House Bill No. 352 passed the General Assembly and has now been signed by the Governor.  See attachment.  It provides that an individual can obtain title to a property by adverse possession in 10 years instead of the 21 years required by prior law.  The property must be less than one-half acre in size and contain a single-family home.  The claimant must also meet all of the underlining requirements of adverse possession under current Pennsylvania law and the new requirements in this new law, including notice to the legal owner then waiting and one year for the legal owner to take action to eject the possessor/claimant.

If you should have any questions concerning this new law, or advice as to adverse possession or condemnation in general, please feel free to call Rob Gundlach to discuss at (215) 918-3636 or

The Cheltenham Township Community Development Corporation (CTCDC) is seeking proposals from qualified applicants for the acquisition and redevelopment of a 5 acre parcel of land, zoned commercial, and owned by the Township.  CTCDC’s objective is to achieve a redevelopment of the parcel in accordance with the newly passed Township zoning plan.  A successful submission will provide the optimal satisfaction of the following objectives:

  • Generating long term tax revenues for the Township and School District.
  • Minimizing the need for variances or other changes to the Zoning code in order to develop the site.
  • Limited the impact on school population.
  • Willingness to share information with the pubic as part of the process.
  • Enhancing the quality of life for the neighboring community.

Key dates for this submission are as follows:

  • June 1, 2018: Inspect and tour the property.
  • June 15, 2018: Deadline for questions.
  • June 27, 2018: Deadline for submission.

For more information regarding the property, submission requirements and selection process, please see the attached.

If you would like assistance to submit a proposal, or to obtain the required zoning and land use approvals for the project, please contact Rob Gundlach at 215-918-3636 or

The Commonwealth Court of Pennsylvania recently confirmed the standards by which an applicant is entitled to special exception approval, which could help applicant’s in preparing their cases before a zoning board.

In Monroe Land Investments v. Zoning Board of Adjustment and the City of Philadelphia, et al, 2018 WL 1462211, the Commonwealth Court affirmed the decision of the Philadelphia County Court of Common Pleas to reverse the City of Philadelphia Zoning Board of Adjustment’s decision to deny a request for a special exception for a take-out restaurant. In this case, the applicant, Monroe Land Investments (“Monroe”) filed an application with the City of Philadelphia Department of Licenses and Inspections (“L&I”) requesting a zoning/use registration permit to use its property as a Dunkin’ Donuts. Dunkin’ Donuts is classified as a take-out restaurant under the Philadelphia Zoning Code, which requires special exception approval from the Zoning Board of Adjustment (the “ZBA”) under the CMX-2 zoning regulations.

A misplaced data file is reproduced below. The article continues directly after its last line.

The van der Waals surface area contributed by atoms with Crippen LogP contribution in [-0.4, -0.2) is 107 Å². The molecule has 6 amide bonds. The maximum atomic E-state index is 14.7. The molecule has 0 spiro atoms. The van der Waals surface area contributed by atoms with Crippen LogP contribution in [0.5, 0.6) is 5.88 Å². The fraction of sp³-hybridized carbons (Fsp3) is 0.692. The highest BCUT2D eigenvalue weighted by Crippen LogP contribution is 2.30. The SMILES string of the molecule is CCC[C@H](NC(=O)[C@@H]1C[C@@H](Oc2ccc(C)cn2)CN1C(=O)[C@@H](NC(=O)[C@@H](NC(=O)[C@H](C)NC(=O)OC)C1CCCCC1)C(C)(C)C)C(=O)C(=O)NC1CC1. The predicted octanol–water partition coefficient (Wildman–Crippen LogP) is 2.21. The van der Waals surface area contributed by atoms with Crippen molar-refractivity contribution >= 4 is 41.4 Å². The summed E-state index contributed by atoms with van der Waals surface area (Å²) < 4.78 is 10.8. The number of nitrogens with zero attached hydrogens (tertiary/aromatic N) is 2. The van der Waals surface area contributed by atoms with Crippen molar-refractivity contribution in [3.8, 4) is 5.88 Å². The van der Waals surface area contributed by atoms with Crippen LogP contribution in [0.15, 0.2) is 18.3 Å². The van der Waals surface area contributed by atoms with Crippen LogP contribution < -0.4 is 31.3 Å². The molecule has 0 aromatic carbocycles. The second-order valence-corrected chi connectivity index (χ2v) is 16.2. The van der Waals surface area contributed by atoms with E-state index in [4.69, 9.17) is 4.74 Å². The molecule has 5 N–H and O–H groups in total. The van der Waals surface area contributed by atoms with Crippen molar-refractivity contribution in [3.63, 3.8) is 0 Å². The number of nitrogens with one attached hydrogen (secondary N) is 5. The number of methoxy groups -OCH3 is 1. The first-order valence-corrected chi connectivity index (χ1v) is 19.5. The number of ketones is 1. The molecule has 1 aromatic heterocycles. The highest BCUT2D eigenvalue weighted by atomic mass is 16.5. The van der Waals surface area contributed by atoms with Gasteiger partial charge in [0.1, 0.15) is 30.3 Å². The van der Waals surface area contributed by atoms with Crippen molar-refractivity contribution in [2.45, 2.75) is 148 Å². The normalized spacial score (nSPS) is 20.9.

At the hearing before the ZBA, Monroe presented expert witnesses to provide testimony to satisfy the criteria to obtain a special exception. Several interested parties appeared at the hearing and presented testimony in opposition to the proposed Dunkin’ Donuts. The ZBA denied Monroe’s request for the special exception. Monroe appealed the ZBA’s decision to the Court of Common Pleas. The Court of Common Pleas reversed the ZBA’s decision and directed L&I to issue the zoning/use permit for the Dunkin’ Donuts. One of the interested parties appealed the Court of Common Pleas’ decision to the Commonwealth Court. The Commonwealth Court affirmed the Court of Common Pleas’ decision and made the following findings:

  • A special exception is not an exception to the zoning ordinance, but a use permitted conditionally, the application for which is to be granted or denied by the zoning hearing board pursuant to express standards and criteria.
  • The applicant bears the initial burden of proving that the proposed use will not detrimentally impact the neighborhood beyond what is normally expected from the proposed use pursuant to certain criteria.
  • If there are any objectors, they have the burden of proving that the proposed use will detrimentally impact the health, safety and welfare of the neighborhood beyond what is normally expected from the proposed use. In order to meet their burdern, they cannot merely speculate as to possible harm, but must show “a high degree of probability that the proposed use will substantially affect the health, safety and welfare of the community greater than what is normally expected from that type of use”. The burden placed on the objectors is a heavy one.
  • In this case, the applicant provided expert testimony, which was unrebutted; whereas, the objectors only provided speculative comments and opinion, without any expert testimony, which were insufficient to meet their burden.